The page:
Phil 314 - Algorithmic Accountability Ethics Behind Self Driving Cars.docx

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D 1VDMr. SteinPHIL 314June 25, 2020Algorithmic Accountability:A Critical Analysis of the Ethics Behind Self-Driving CarsThe internet is a scary place. From a young age, the idea of internet being harmful has been implemented into our brains by parents, guardians, or teachers. Despite these claims, youngsters rush to establish their social presence through social media accounts such as Facebook, Instagram, or Snapchat. To utilize the services of these applications, we are required to share integral parts of our identity like our full name, date of birth, and location. We went frommaking 10 second videos on Vine to dance trends on TikTok, which shows that as the world progresses, so does technology, and this evolution has led to an increase in consumption of data by companies. In addition, marketers use internet cookies to track surfing habits and interests which can allow the browser to remember passwords, show relevant advertisements, or refill shopping carts upon revisiting a website. Due to such programs, our computer contains databasesof emails, videos, audios, images, click streams, logs, posts, search queries, health records, and more (Sagiroglu and Sinanc 42). The availability of the immense amount of personal data deems a frightening reality of technology understanding the ways of humans and taking over our planet,which can also be called an artificial intelligence (AI) takeover. A part of this process has alreadystarted with Google’s self-driving car project called Waymo. The robotic car’s mission is to “improve the world's access to mobility while saving thousands of lives [which are currently] lost to traffic crashes” (Waymo Homepage). Although would a car with special sensors be able to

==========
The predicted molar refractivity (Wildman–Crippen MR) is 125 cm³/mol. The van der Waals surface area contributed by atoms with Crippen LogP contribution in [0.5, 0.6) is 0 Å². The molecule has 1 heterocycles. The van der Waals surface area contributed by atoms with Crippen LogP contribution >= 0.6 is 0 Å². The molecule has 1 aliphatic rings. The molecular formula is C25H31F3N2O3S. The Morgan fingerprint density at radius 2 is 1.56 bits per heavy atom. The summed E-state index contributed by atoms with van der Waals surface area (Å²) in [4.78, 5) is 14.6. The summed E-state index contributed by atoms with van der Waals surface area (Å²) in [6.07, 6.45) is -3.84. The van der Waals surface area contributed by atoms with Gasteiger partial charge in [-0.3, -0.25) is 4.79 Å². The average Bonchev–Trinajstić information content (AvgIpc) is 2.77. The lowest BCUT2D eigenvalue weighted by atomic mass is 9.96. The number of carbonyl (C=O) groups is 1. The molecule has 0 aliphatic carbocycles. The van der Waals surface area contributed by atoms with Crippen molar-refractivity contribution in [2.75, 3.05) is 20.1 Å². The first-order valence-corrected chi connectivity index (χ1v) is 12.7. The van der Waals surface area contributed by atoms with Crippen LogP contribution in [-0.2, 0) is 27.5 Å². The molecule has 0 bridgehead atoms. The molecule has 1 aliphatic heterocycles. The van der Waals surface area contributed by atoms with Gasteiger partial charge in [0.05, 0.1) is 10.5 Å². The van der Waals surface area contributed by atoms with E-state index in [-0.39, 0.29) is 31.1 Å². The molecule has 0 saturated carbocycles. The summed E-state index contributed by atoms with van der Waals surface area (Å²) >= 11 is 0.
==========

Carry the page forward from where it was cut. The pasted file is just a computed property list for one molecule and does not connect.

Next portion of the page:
D 2make moral decisions like humans? For instance, would a car be able to understand that a person who is jaywalking is committing an illegal act but should not be killed because of it? The moral ethics around giving technology control leads to the discussion whether robots should be allowedto make judgements about human life and death matters, and who is responsible when technology harms people. When humans are involved in accidents, the court does not question their instinctual behaviour, but when a robot is doing the driving the question of “why?” emergesas technology is often expected to be work without any flaws. Although, the cars cannot answer questions in regard to human ethical standards, so who should be held responsible? By focusing upon the question of accountability in relation to algorithms, this paper will show that creators ofcomplex technology like self-driving cars are partially responsibility when these vehicles cause harm, and show how increasing algorithmic transparency and reducing algorithmic bias help to provide a rational justification for a vehicle’s actions that considers ethical implications.The automotive industry is currently undergoing a potentially revolutionary change that could not only affect how vehicles are built but also reshape the design of roads and cities as well

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Automobile, Driverless car, EUREKA Prometheus Project, Mr Stein, Awad

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